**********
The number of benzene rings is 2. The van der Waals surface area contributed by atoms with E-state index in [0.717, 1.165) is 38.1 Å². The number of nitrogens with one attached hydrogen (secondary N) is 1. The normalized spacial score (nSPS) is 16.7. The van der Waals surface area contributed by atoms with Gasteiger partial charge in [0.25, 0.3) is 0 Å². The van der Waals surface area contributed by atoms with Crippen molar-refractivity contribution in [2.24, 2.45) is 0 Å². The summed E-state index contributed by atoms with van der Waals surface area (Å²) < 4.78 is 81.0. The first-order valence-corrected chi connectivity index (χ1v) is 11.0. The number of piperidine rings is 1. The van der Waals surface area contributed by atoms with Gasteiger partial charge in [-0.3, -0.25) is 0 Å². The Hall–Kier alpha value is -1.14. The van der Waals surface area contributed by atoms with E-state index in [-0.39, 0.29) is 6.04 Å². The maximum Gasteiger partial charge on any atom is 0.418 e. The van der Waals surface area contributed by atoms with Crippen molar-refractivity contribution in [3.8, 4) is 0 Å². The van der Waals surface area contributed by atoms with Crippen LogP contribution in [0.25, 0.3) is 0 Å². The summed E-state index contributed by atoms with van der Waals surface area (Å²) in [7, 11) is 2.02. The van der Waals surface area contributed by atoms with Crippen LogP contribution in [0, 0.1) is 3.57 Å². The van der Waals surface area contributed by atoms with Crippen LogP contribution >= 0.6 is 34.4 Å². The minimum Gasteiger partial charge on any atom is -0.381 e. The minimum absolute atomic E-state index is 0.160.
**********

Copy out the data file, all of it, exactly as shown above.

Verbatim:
The number of benzene rings is 2. The van der Waals surface area contributed by atoms with E-state index in [0.717, 1.165) is 38.1 Å². The number of nitrogens with one attached hydrogen (secondary N) is 1. The normalized spacial score (nSPS) is 16.7. The van der Waals surface area contributed by atoms with Gasteiger partial charge in [0.25, 0.3) is 0 Å². The van der Waals surface area contributed by atoms with Crippen molar-refractivity contribution in [2.24, 2.45) is 0 Å². The summed E-state index contributed by atoms with van der Waals surface area (Å²) < 4.78 is 81.0. The first-order valence-corrected chi connectivity index (χ1v) is 11.0. The number of piperidine rings is 1. The van der Waals surface area contributed by atoms with Gasteiger partial charge in [-0.3, -0.25) is 0 Å². The Hall–Kier alpha value is -1.14. The van der Waals surface area contributed by atoms with E-state index in [-0.39, 0.29) is 6.04 Å². The maximum Gasteiger partial charge on any atom is 0.418 e. The van der Waals surface area contributed by atoms with Crippen molar-refractivity contribution in [3.8, 4) is 0 Å². The van der Waals surface area contributed by atoms with Crippen LogP contribution in [0.25, 0.3) is 0 Å². The summed E-state index contributed by atoms with van der Waals surface area (Å²) in [7, 11) is 2.02. The van der Waals surface area contributed by atoms with Crippen LogP contribution in [0, 0.1) is 3.57 Å². The van der Waals surface area contributed by atoms with Crippen LogP contribution >= 0.6 is 34.4 Å². The minimum Gasteiger partial charge on any atom is -0.381 e. The minimum absolute atomic E-state index is 0.160.